Macbeth and Banquo are praised by Duncan. He declares that he is going to spend the night at Macbeth’s castle called Inverness. He even names his son Malcolm his heir. Macbeth rides home to prepare the household for the king’s stay. He sends a message ahead to his wife to inform her about the prophecies of the witches. When Lady Macbeth hears about this prophecy, she is not uncertain at all. She tells Macbeth that he should murder Duncan in order to become the King. Macbeth arrives at Inverness and expresses his objections to her plan of killing Duncan. Lady Macbeth dismisses all these objections, questions his manhood and eventually persuades him to kill the king that very night. Macbeth and Lady Macbeth plan to get the two chamberlains of Duncan so drunk that they black out. They plan on blaming the two chamberlains for the murder the next morning. They think that the two chamberlains will have no defense as they will not remember anything.
Before executing this plan, Macbeth sees a vision of a bloody dagger floating in the air and leading him to Duncan’s room. Lady Macbeth rings a bell to signal that she has completed her preparations and he sets out to execute the plan. Lady Macbeth waits for her husband to murder Duncan. Macbeth enters with the bloody daggers. He is again chastised for his weakness by Lady Macbeth. She takes charge and plants the daggers on the two chamberlains herself. While she plants these daggers, Macbeth hears a voice that tells him that he shall sleep no more. The next morning, a Scottish nobleman named Lennox and Macduff and the Thane of Fife arrive at the castle. Macbeth leads them to the chamber of the king. Macduff discovers the dead body of the King. Macbeth kills the two guards in order to kill any chances of them proving their innocence and claims that he does so because of his anger over the murder of the king. Malcolm and Donalbain, the two sons of Duncan, flee to England and Ireland respectively as they think that whoever killed their father might kill them too. Because of their flight, the people begin to think of them as suspects. Macbeth, as a kinsman of the dead king, assumes the throne and becomes the new King of Scotland. Although Banquo reveals all this to the audience, he remembers the witches’ prophecy about how his own descendants would be the ones to inherit the throne and thus, he becomes suspicious of Macbeth.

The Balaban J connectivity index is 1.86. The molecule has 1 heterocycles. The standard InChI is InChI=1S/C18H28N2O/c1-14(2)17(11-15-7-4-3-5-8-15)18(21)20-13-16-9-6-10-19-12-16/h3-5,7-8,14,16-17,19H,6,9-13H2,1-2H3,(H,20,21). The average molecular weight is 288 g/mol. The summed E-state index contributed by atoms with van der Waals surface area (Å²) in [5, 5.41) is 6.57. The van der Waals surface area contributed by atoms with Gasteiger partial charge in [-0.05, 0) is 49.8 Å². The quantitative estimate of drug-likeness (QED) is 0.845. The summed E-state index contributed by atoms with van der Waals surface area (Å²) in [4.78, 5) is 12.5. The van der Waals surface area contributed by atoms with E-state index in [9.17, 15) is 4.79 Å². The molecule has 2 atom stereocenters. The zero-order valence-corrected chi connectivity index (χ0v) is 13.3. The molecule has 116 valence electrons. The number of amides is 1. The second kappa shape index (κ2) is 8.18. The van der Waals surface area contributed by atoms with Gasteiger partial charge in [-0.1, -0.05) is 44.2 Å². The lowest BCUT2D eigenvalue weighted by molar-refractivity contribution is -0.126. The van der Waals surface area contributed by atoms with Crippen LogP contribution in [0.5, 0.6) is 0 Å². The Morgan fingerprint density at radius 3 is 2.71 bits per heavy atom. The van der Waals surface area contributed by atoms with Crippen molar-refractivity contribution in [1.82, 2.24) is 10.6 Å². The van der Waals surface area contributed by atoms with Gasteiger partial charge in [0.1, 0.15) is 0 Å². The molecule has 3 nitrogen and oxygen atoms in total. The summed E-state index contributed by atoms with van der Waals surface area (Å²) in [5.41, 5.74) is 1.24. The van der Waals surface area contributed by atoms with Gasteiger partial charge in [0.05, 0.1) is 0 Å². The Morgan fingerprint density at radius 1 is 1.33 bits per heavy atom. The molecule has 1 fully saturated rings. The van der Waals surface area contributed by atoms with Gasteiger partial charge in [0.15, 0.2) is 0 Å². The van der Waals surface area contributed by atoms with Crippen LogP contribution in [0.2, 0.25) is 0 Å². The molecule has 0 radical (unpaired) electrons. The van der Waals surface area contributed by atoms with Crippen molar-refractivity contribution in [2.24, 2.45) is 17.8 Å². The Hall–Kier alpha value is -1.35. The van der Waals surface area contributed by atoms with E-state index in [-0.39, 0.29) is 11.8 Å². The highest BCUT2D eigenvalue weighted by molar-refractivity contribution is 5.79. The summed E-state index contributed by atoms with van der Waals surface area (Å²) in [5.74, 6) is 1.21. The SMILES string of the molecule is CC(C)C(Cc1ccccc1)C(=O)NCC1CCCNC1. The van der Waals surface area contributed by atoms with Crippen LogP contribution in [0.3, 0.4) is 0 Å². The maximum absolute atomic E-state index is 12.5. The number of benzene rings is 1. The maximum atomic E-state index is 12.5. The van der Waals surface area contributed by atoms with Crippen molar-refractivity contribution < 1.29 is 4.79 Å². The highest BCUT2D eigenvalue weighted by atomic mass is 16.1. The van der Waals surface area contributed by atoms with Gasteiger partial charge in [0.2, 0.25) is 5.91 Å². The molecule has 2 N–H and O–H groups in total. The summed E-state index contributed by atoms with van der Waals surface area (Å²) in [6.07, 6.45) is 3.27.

Despite becoming the king, Macbeth remembers the part of the prophecy in which the witches had said that Banquo would father a line of kings. He remains uneasy because of this. He invites Banquo to a royal banquet. In this banquet, he discovers that Banquo and his son Fleance will be riding out that night itself. He fears the suspicions that Banquo has of him and arranges to have him murdered. He hires two killers to kill Banquo and his son Fleance. Lady Macbeth is not informed of these plans. Macbeth also sends a third murderer to join the other two. The three men succeed in killing Banquo but Fleance escapes. Macbeth is furious because of this. He feels that as long as any of the heirs of Banquo is alive, his throne is in danger.
Macbeth arranges for a banquet as a celebration and invites his lords and Lady Macbeth. Banquo’s ghost appears in front of Macbeth and sits in his place. Macbeth is terrified to see this. The ghost is invisible to all the guests. Macbeth rages at the chair that seems to be empty to all the guests. They panic at this strange sight. Lady Macbeth tells the guests that her husband is afflicted with a harmless malady. Banquo’s ghost disappears but returns once more and inflicts the same fear and anger in Macbeth. But when the ghost returns this time, Macbeth asks the Lords to leave and they do so.